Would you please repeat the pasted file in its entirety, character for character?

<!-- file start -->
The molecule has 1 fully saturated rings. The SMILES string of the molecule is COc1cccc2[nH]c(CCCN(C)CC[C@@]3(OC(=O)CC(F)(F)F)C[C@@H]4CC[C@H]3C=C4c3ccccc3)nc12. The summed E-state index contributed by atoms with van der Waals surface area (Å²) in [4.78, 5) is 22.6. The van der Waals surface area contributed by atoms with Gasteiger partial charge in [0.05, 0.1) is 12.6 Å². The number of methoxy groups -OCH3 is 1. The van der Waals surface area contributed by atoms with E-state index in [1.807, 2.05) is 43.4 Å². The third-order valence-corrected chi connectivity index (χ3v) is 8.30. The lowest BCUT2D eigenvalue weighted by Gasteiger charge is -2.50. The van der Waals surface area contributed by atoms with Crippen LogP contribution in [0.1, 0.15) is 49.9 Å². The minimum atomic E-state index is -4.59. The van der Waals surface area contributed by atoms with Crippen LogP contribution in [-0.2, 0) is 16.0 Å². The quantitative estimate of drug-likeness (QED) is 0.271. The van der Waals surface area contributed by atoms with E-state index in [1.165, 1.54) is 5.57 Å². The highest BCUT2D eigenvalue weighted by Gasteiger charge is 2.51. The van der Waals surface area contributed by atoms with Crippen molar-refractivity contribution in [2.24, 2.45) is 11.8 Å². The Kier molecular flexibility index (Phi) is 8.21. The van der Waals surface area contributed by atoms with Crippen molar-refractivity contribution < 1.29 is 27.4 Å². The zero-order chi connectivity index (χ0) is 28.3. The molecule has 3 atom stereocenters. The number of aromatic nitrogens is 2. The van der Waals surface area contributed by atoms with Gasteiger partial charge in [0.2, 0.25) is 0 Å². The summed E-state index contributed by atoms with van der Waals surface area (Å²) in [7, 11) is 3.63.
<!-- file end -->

The molecule has 1 fully saturated rings. The SMILES string of the molecule is COc1cccc2[nH]c(CCCN(C)CC[C@@]3(OC(=O)CC(F)(F)F)C[C@@H]4CC[C@H]3C=C4c3ccccc3)nc12. The summed E-state index contributed by atoms with van der Waals surface area (Å²) in [4.78, 5) is 22.6. The van der Waals surface area contributed by atoms with Gasteiger partial charge in [0.05, 0.1) is 12.6 Å². The number of methoxy groups -OCH3 is 1. The van der Waals surface area contributed by atoms with E-state index in [1.807, 2.05) is 43.4 Å². The third-order valence-corrected chi connectivity index (χ3v) is 8.30. The lowest BCUT2D eigenvalue weighted by Gasteiger charge is -2.50. The van der Waals surface area contributed by atoms with Crippen LogP contribution in [0.1, 0.15) is 49.9 Å². The minimum atomic E-state index is -4.59. The van der Waals surface area contributed by atoms with Crippen LogP contribution in [-0.2, 0) is 16.0 Å². The quantitative estimate of drug-likeness (QED) is 0.271. The van der Waals surface area contributed by atoms with E-state index in [1.165, 1.54) is 5.57 Å². The highest BCUT2D eigenvalue weighted by Gasteiger charge is 2.51. The van der Waals surface area contributed by atoms with Crippen molar-refractivity contribution in [2.24, 2.45) is 11.8 Å². The Kier molecular flexibility index (Phi) is 8.21. The van der Waals surface area contributed by atoms with Crippen molar-refractivity contribution < 1.29 is 27.4 Å². The zero-order chi connectivity index (χ0) is 28.3. The molecule has 3 atom stereocenters. The number of aromatic nitrogens is 2. The van der Waals surface area contributed by atoms with Gasteiger partial charge in [0.2, 0.25) is 0 Å². The summed E-state index contributed by atoms with van der Waals surface area (Å²) in [7, 11) is 3.63.